• How can you improve the experience of your customers?
  • What are creative ways to come up with fresh ideas from staff to better communicate with customers as well as retain and grow business with customers?
  • How can you get more joy out of your daily work?
  • How can you bring more joy to co-workers and those you serve?

 
Want to uncover ideas to improve yourself, your company, and your customer’s experience.

Try this recipe for reputation rehab.

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Provide Customer Service When They’re Absent – 7/12/16 TOW

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Rick went on sick leave, hating to miss out on his great relationships with his co-workers for a few weeks but knowing he needed to get himself better. Eventually his health improved, but when he returned, he had resentment against the company.

Although an occasional co-worker would text Rick to check on him or bring him a meal at home, his direct supervisor never reached out. No manager ever communicated with Rick in any way. “They preach caring, collaboration, support, and relationships at work,” Rick thought to himself, “but when you’re sick and at home, it’s like you don’t even exist.”

The local restaurant loved its regulars – they were not only good for business, but they were fun to have around, fun to develop relationships with, fun to just see every week. When a couple of the best customers – Dave and Deanna Lundy – didn’t show for their usual Thursday happy hour or their Sunday brunch for a few weeks, one of the managers and their favorite server noticed. But that’s all they did – they just noticed.

Dave and Deanna had taken a week’s vacation, and then Deanna had gotten sick – even had a brief hospital stay. She was better now, and they decided to try a new restaurant on Thursdays and another on Sundays – for some reason, they didn’t feel the same strong pull to go back to the local place they had patronized for years.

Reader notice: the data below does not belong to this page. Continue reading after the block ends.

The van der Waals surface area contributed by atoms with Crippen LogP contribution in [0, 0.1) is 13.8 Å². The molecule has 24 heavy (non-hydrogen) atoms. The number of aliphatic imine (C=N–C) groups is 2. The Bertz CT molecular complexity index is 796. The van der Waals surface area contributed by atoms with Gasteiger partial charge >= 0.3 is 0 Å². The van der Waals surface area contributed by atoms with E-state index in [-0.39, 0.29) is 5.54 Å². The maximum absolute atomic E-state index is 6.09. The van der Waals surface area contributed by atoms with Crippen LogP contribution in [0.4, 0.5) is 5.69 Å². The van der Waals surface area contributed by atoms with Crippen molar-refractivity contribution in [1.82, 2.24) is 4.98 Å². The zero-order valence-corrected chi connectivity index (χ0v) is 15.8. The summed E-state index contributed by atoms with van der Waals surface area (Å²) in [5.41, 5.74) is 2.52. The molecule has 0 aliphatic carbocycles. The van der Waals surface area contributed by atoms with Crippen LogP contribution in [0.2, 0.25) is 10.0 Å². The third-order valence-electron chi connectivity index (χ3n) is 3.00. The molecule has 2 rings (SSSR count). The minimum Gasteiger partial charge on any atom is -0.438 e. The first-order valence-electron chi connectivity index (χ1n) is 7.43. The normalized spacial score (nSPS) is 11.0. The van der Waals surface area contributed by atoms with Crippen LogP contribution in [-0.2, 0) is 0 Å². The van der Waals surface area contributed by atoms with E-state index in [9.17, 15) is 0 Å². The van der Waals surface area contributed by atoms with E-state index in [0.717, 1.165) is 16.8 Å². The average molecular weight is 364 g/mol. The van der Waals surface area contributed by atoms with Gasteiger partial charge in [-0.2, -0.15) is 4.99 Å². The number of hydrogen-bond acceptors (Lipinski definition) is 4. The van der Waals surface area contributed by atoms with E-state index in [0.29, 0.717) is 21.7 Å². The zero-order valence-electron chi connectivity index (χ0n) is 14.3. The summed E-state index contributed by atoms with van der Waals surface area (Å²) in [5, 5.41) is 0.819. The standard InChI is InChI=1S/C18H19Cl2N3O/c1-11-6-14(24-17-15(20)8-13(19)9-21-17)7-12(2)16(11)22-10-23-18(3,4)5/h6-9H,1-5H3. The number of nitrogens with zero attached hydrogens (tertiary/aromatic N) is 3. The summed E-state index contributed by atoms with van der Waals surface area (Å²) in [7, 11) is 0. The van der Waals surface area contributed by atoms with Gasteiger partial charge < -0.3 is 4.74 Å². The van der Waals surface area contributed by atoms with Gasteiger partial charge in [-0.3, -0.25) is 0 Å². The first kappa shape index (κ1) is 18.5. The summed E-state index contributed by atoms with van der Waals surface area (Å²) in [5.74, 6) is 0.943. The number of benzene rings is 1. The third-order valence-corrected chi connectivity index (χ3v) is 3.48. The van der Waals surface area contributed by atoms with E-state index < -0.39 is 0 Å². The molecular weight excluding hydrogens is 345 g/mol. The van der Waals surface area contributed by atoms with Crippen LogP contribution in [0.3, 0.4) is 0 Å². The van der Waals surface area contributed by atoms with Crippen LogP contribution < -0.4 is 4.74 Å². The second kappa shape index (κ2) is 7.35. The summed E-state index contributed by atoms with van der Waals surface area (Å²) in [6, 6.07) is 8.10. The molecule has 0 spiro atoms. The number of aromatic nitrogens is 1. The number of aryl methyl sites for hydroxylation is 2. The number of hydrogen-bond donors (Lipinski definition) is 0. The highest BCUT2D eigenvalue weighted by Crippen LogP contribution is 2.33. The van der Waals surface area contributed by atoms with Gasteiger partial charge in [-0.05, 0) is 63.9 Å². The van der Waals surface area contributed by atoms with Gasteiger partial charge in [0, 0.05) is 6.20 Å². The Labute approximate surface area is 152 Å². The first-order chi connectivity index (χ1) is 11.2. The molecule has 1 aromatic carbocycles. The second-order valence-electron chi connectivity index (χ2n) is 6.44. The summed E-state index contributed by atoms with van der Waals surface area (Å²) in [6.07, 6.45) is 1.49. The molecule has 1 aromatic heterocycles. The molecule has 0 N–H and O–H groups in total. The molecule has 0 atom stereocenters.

Too often we view customer service as something to do just “in the moment,” reacting to something requested or to an issue presented. But if part of delivering great customer service requires that we care about the other, it should move us to act even when the customer’s not right in front of us. We should be moved to reach out to the co-workers not around. We should want to know if our “regulars” are okay. We should convey we care about them even if they’re not accomplishing a task at work or paying us money for some product or service.

Notice those that are missing, and care enough to serve them when they’re absent.

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Don’t Copy Company A – 5/19/15 TOW

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Terri, the church secretary, knows that the copier agreement ends in about a year, and while she’s aware of its upcoming renewal timeline, it’s obviously not something that she thinks about much.

The current copier vendor (“Company A”) signed on with the church two years ago, before Terri became the new secretary; that vendor hasn’t contacted the church once since the contract was signed. Even though there’s a maintenance agreement, they have never come out to do service because the church never called. So even though “Company A” has a contract with the church, they have no relationship.

When another copier vendor (“Company B”) contacted Terri about the church’s needs, Terri said she’d talk with them. “Company B” noted specifically how they would save the church money on the contract. They described how they’d provide more maintenance and shared their “Company B” promise that they would contact the church to schedule the appointments. They noted the increased functionality they’d provide on the copier. And while changing vendors today and getting out of her current contract would require time and effort on Terri’s part, she’s willing to do it.

The reason that she’s willing to do it is partially because of what the new provider is offering. But here’s the big difference – she knows what it’s like to be a customer of the current vendor, and there’s no relationship, there’s no sense of caring, there’s no proactive communication, and there’s no sense that she – the customer – matters.

Realize that getting a customer is merely the start of a relationship. Make and execute the plans to develop a relationship, provide proactive communications, and ensure the customer feels like they matter to you.

Don’t Copy Company A.